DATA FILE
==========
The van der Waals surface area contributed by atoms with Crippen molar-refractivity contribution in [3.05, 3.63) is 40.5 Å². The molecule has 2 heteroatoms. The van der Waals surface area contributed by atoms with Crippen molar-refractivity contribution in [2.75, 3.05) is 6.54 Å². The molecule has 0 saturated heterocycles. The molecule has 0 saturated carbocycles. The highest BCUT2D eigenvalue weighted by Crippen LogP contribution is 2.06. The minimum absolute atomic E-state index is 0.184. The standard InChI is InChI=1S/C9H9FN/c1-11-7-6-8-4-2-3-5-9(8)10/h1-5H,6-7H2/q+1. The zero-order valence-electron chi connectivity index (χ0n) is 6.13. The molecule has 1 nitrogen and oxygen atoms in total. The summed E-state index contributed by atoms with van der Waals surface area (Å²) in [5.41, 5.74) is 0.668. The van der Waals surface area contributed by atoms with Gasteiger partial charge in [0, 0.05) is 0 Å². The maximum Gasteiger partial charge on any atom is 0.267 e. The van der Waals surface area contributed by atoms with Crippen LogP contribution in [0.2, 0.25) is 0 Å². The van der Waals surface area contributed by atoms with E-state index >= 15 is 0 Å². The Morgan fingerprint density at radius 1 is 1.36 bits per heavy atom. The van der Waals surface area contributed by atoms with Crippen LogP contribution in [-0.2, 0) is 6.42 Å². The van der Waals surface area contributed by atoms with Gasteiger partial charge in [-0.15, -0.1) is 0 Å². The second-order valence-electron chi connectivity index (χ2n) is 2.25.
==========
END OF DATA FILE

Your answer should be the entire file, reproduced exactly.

The van der Waals surface area contributed by atoms with Crippen molar-refractivity contribution in [3.05, 3.63) is 40.5 Å². The molecule has 2 heteroatoms. The van der Waals surface area contributed by atoms with Crippen molar-refractivity contribution in [2.75, 3.05) is 6.54 Å². The molecule has 0 saturated heterocycles. The molecule has 0 saturated carbocycles. The highest BCUT2D eigenvalue weighted by Crippen LogP contribution is 2.06. The minimum absolute atomic E-state index is 0.184. The standard InChI is InChI=1S/C9H9FN/c1-11-7-6-8-4-2-3-5-9(8)10/h1-5H,6-7H2/q+1. The zero-order valence-electron chi connectivity index (χ0n) is 6.13. The molecule has 1 nitrogen and oxygen atoms in total. The summed E-state index contributed by atoms with van der Waals surface area (Å²) in [5.41, 5.74) is 0.668. The van der Waals surface area contributed by atoms with Gasteiger partial charge in [0, 0.05) is 0 Å². The maximum Gasteiger partial charge on any atom is 0.267 e. The van der Waals surface area contributed by atoms with Crippen LogP contribution in [0.2, 0.25) is 0 Å². The van der Waals surface area contributed by atoms with E-state index >= 15 is 0 Å². The Morgan fingerprint density at radius 1 is 1.36 bits per heavy atom. The van der Waals surface area contributed by atoms with Crippen LogP contribution in [-0.2, 0) is 6.42 Å². The van der Waals surface area contributed by atoms with Gasteiger partial charge in [-0.15, -0.1) is 0 Å². The second-order valence-electron chi connectivity index (χ2n) is 2.25.